Bicycle Shifter Adjustment Barrels

firebus's picture

Most bikes have adjustment barrels for the shifters right next to the shifters themselves. If you're riding along and you notice that one of the derailers is a little off, you should be able to twist the adjustment barrel a little bit to bring the derailer back in line.

I can never remember which way to turn the barrel to fix which kind of problem, and every now and then I spend some time to figure it out but because bicycle shifters are a wonderland of handednesses I can't ever remember, hence this article.

Rings and Sprockets

The first set of asymmetry is in the rings and the sprockets. If you look at the rings, you'll see that the small ring is closest to the inside of the bike. However, the sprockets have the big sprocket closest to the inside.

However, because the small ring in front is the low gear, and the big sprocket in back is the easy gear, in both cases the easy gear is on the inside.

Shifters work by tightening and loosening a cable that leads from the shifter to the derailer. The cable gets tighter to move to a bigger ring or sprocket. The cable gets looser to move to a smaller ring or sprocket.

Because the small ring is closer to the inside in front, and the big sprocket is closest to the inside in back, the cable gets looser to move the chain towards the inside in front, and looser to move the chain towards the inside in back.

Confused yet? Basically, there are two groups of attributes for the rings and sprockets - those that stay on the same side both front and back, and those that switch sides between front and back:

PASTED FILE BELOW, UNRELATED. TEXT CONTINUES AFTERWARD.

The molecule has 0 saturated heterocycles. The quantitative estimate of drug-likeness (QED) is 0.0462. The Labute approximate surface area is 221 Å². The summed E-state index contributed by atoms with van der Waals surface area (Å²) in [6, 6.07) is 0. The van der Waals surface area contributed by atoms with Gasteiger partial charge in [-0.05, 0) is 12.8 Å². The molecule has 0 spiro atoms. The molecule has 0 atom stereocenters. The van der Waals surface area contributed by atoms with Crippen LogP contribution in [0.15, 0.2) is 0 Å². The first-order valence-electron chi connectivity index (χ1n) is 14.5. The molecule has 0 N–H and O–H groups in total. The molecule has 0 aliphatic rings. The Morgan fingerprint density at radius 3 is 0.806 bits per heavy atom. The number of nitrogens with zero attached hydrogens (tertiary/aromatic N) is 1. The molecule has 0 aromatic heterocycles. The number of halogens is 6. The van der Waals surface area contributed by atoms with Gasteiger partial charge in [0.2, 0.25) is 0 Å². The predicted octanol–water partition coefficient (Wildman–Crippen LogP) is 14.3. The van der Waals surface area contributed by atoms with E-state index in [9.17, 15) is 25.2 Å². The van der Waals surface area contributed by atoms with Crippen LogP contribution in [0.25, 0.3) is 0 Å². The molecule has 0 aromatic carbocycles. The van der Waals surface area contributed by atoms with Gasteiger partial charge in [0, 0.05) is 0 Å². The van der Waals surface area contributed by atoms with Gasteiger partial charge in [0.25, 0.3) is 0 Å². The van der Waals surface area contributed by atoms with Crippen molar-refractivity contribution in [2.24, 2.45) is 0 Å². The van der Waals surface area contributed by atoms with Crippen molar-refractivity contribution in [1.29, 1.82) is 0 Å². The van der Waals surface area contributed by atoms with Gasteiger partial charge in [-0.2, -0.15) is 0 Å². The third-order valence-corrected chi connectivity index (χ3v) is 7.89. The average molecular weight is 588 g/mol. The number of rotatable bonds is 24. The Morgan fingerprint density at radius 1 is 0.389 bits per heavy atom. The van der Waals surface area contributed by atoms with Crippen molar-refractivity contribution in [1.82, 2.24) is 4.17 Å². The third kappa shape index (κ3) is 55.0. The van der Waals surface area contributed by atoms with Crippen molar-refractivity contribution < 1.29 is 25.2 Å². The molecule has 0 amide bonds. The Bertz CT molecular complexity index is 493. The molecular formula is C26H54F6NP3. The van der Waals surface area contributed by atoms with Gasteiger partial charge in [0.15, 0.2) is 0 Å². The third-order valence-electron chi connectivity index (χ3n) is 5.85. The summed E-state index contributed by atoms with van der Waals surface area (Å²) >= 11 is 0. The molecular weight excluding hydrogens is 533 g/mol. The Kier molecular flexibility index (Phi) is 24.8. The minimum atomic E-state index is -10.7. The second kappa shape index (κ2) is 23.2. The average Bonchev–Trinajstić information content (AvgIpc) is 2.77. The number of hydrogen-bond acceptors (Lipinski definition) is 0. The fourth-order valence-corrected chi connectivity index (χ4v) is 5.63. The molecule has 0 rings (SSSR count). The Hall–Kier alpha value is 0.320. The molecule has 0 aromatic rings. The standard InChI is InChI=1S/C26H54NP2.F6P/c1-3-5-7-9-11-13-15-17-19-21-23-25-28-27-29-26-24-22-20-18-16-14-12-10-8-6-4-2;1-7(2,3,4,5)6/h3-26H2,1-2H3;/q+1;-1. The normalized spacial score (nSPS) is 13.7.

Same-side attributes

  • Inside/Outside (by definition)
  • Easy or Low gear, Hard or high gear

Switch-side attributes

  • Small ring or sprocket/Big ring or sprocket
  • Tight cable/Loose cable

Here are some diagrams:

Front RingsFront Rings

Rear SprocketsRear Sprockets

Shifter Adjustment Barrels

The left shifter controls the derailer for the front rings. The right shifter controls the derailer for the rear sprockets.

Following the universal principle of "Righty-Tighty, Lefty-Loosey", the barrels loosen the cable when turned clockwise, and tighten the cable when turned counter-clockwise.

But another way to think about turning the barrels is "away" from the rider, and "towards" the rider. Since the barrels usually mirror each other, one barrel will turn clockwise when turned away from the rider, the other will turn counter-clockwise when turned away from the rider.

Different bikes have adjustment barrels with different orientations. The bike in question here has a cable that enters the shifter from the inside of the bike, with a barrel between the cable and the shifter.

And, I'm going to consider clockwise and counter-clockwise from the perspective of someone looking down the cable at the shifter. YMMV.

Given these assumptions, clockwise for the left shifter barrel is "away", and clockwise for the right shifter is "towards". However, due to the asymmetry of the rings and sprockets, on both shifters turning the barrel away from the rider will move the chain to the inside, and turning the barrel towards the rider, will move the chain to the outside of the bike.

  • Clockwise loosens the cable
  • Counter-clockwise tightens the cable
  • Away moves the chain inside
  • Towards moves the chain outside

And some diagrams:

Left ShifterLeft Shifter

Right ShifterRight Shifter

Is This Useful?

The goal is to be able to have something easy to remember so that when your chain is slipping between gears, you can fix it while riding.

It depends on how you perceive the problem with the chain. If you can tell that the chain is lagging when you try to put it in an easier gear, then you want to move the chain more inside (since inside is always easier), which means turning the barrel away from you. And vice-versa.

If you can tell that the chain is lagging when you try to tighten the cable, then you want to make the cable a little tighter, so you should turn the barrel counter-clockwise. And vice-versa.


Comments

i'm dumb. where do the bread

i'm dumb. where do the bread and drink go...?


firebus's picture

okay, so you want a mnemonic then?

how about:

if it's hard to make it easy, twist the barrel down the streetsy
if it's hard to make it hard, twist the barrel in your nards


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